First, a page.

All right, let's first dispense with the obvious idiocy of the following:
Director posits proof of biblical Exodus
A provocative $4-million documentary by Toronto filmmaker Simcha Jacobovici claims to have found archeological evidence verifying the story of the biblical Exodus from Egypt, 3,500 years ago.
I will not dignify that silliness with a response simply because there's something far more curious deep in the bowels of that article (emphasis added):
Dating the Exodus to roughly 1,500 BC, the two-hour film presented and executive-produced by Hollywood director James Cameron and airing Easter Sunday on Discovery Canada — suggests that the great Santorini volcano caused the Ten Plagues that the Bible says were visited upon the Egyptians and which finally persuaded the pharaoh of the day.
The Greek island of Santorini lies only 700 kilometres north of Egypt. When it erupted, it sent smoke and ash 37 kilometres into the sky. Mr. Jacobovici contends that volcanology and geology can explain not only the first plague — that Egypt's waters were turned blood-red through the release of toxic gas, similar to what happened at Lake Nios in Cameroon in 1986; but they also can explain the succeeding nine plagues — frogs, fleas, flies, livestock deaths, boils, hailstorms, locusts, darkness and the death of the Egyptian firstborn males.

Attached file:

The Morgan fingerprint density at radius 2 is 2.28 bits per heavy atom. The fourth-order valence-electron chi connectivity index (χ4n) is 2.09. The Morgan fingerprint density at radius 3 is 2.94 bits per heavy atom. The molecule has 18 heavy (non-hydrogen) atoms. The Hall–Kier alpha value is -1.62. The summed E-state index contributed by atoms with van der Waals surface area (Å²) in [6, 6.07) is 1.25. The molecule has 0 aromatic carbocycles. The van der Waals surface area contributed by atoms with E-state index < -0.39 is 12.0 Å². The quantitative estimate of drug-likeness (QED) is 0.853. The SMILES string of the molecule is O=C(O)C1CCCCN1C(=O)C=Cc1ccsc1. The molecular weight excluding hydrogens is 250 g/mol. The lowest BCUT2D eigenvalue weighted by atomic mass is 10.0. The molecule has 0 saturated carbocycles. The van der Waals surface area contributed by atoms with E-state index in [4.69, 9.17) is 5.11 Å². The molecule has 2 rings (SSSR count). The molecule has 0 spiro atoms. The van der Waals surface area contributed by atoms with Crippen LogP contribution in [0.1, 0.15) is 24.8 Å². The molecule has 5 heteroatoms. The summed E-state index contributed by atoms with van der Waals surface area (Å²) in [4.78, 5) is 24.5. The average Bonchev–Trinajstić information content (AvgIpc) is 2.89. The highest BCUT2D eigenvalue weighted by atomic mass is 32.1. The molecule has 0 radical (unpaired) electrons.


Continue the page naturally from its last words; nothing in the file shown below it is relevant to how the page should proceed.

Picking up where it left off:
The film contends that the tsunami unleashed by the Santorini upheaval can also account for why the Israelites were able to cross the parting sea ahead of the pharaoh's army and why the Egyptians were subsequently engulfed. But Mr. Jacobovici says the sea Moses crossed was not the Red Sea, as is traditionally thought, but a smaller lake, known in Egypt as the Reed Sea. Its Egyptian name, translated into Hebrew, means "the place where God swallowed up."
Excuse me, but when exactly did the devout start looking for naturalistic explanations for alleged miracles? I've read the Bible, and all of those plagues were most emphatically due to divine intervention, so where does Jacobovici get off proposing convenient volcanoes and tsunamis?
If the Christian wingnuthood wants to believe in the ridiculous fairy tale that is Exodus, fine. Go wild. Have a ball. But at least have the fucking pride to still insist that it's the work of your favourite supernatural deity, and don't go looking to science and nature for validation.
That's just so ... so ... secular.